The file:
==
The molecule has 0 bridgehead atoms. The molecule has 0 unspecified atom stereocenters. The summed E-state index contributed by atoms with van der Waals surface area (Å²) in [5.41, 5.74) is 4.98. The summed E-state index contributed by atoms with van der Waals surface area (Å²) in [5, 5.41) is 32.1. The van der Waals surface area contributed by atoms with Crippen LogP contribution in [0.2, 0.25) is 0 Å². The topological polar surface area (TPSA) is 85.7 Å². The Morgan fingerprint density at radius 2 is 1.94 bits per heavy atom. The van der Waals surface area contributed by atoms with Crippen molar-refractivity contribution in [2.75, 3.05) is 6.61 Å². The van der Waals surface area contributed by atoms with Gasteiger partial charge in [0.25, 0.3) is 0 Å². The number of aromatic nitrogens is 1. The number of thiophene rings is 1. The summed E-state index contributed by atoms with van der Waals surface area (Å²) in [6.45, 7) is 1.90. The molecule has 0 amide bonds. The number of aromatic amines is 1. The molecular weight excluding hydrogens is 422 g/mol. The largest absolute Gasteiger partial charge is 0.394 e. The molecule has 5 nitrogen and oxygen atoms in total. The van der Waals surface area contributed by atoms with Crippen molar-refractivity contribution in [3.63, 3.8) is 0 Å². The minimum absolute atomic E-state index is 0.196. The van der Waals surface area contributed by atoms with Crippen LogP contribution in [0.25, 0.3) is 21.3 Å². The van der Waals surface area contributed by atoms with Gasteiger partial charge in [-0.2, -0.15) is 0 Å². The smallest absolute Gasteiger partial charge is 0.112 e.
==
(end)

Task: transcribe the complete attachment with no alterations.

The molecule has 0 bridgehead atoms. The molecule has 0 unspecified atom stereocenters. The summed E-state index contributed by atoms with van der Waals surface area (Å²) in [5.41, 5.74) is 4.98. The summed E-state index contributed by atoms with van der Waals surface area (Å²) in [5, 5.41) is 32.1. The van der Waals surface area contributed by atoms with Crippen LogP contribution in [0.2, 0.25) is 0 Å². The topological polar surface area (TPSA) is 85.7 Å². The Morgan fingerprint density at radius 2 is 1.94 bits per heavy atom. The van der Waals surface area contributed by atoms with Crippen molar-refractivity contribution in [2.75, 3.05) is 6.61 Å². The van der Waals surface area contributed by atoms with Gasteiger partial charge in [0.25, 0.3) is 0 Å². The number of aromatic nitrogens is 1. The number of thiophene rings is 1. The summed E-state index contributed by atoms with van der Waals surface area (Å²) in [6.45, 7) is 1.90. The molecule has 0 amide bonds. The number of aromatic amines is 1. The molecular weight excluding hydrogens is 422 g/mol. The largest absolute Gasteiger partial charge is 0.394 e. The molecule has 5 nitrogen and oxygen atoms in total. The van der Waals surface area contributed by atoms with Crippen molar-refractivity contribution in [3.63, 3.8) is 0 Å². The minimum absolute atomic E-state index is 0.196. The van der Waals surface area contributed by atoms with Crippen LogP contribution in [0.25, 0.3) is 21.3 Å². The van der Waals surface area contributed by atoms with Gasteiger partial charge in [-0.2, -0.15) is 0 Å². The smallest absolute Gasteiger partial charge is 0.112 e.